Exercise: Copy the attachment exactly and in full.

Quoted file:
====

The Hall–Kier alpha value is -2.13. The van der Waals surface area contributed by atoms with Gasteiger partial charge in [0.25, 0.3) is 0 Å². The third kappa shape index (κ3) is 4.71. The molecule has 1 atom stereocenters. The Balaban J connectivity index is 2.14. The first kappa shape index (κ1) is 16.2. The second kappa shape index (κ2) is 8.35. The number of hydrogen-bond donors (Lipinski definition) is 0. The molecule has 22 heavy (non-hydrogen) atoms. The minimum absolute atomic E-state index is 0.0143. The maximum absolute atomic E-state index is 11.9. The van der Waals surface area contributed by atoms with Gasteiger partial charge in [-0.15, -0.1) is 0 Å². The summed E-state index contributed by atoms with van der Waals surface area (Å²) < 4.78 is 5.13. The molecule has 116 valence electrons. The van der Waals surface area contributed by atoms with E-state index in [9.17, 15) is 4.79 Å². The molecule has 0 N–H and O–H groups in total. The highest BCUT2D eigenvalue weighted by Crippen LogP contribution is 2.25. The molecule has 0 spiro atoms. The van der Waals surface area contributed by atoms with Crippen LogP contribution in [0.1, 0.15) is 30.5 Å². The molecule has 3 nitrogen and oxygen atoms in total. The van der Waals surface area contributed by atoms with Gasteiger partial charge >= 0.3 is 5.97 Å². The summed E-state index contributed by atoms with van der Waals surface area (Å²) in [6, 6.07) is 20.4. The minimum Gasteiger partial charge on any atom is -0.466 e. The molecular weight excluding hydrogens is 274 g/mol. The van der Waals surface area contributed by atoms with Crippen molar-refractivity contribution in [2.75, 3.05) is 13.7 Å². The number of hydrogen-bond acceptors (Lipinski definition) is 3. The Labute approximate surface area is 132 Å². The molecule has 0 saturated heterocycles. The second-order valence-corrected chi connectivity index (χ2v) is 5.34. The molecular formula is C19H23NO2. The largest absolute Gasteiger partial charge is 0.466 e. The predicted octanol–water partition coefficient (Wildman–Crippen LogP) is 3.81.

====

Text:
The Hall–Kier alpha value is -2.13. The van der Waals surface area contributed by atoms with Gasteiger partial charge in [0.25, 0.3) is 0 Å². The third kappa shape index (κ3) is 4.71. The molecule has 1 atom stereocenters. The Balaban J connectivity index is 2.14. The first kappa shape index (κ1) is 16.2. The second kappa shape index (κ2) is 8.35. The number of hydrogen-bond donors (Lipinski definition) is 0. The molecule has 22 heavy (non-hydrogen) atoms. The minimum absolute atomic E-state index is 0.0143. The maximum absolute atomic E-state index is 11.9. The van der Waals surface area contributed by atoms with Gasteiger partial charge in [-0.15, -0.1) is 0 Å². The summed E-state index contributed by atoms with van der Waals surface area (Å²) < 4.78 is 5.13. The molecule has 116 valence electrons. The van der Waals surface area contributed by atoms with E-state index in [9.17, 15) is 4.79 Å². The molecule has 0 N–H and O–H groups in total. The highest BCUT2D eigenvalue weighted by Crippen LogP contribution is 2.25. The molecule has 0 spiro atoms. The van der Waals surface area contributed by atoms with Crippen LogP contribution in [0.1, 0.15) is 30.5 Å². The molecule has 3 nitrogen and oxygen atoms in total. The van der Waals surface area contributed by atoms with Gasteiger partial charge >= 0.3 is 5.97 Å². The summed E-state index contributed by atoms with van der Waals surface area (Å²) in [6, 6.07) is 20.4. The minimum Gasteiger partial charge on any atom is -0.466 e. The molecular weight excluding hydrogens is 274 g/mol. The van der Waals surface area contributed by atoms with Crippen molar-refractivity contribution in [2.75, 3.05) is 13.7 Å². The number of hydrogen-bond acceptors (Lipinski definition) is 3. The Labute approximate surface area is 132 Å². The molecule has 0 saturated heterocycles. The second-order valence-corrected chi connectivity index (χ2v) is 5.34. The molecular formula is C19H23NO2. The largest absolute Gasteiger partial charge is 0.466 e. The predicted octanol–water partition coefficient (Wildman–Crippen LogP) is 3.81.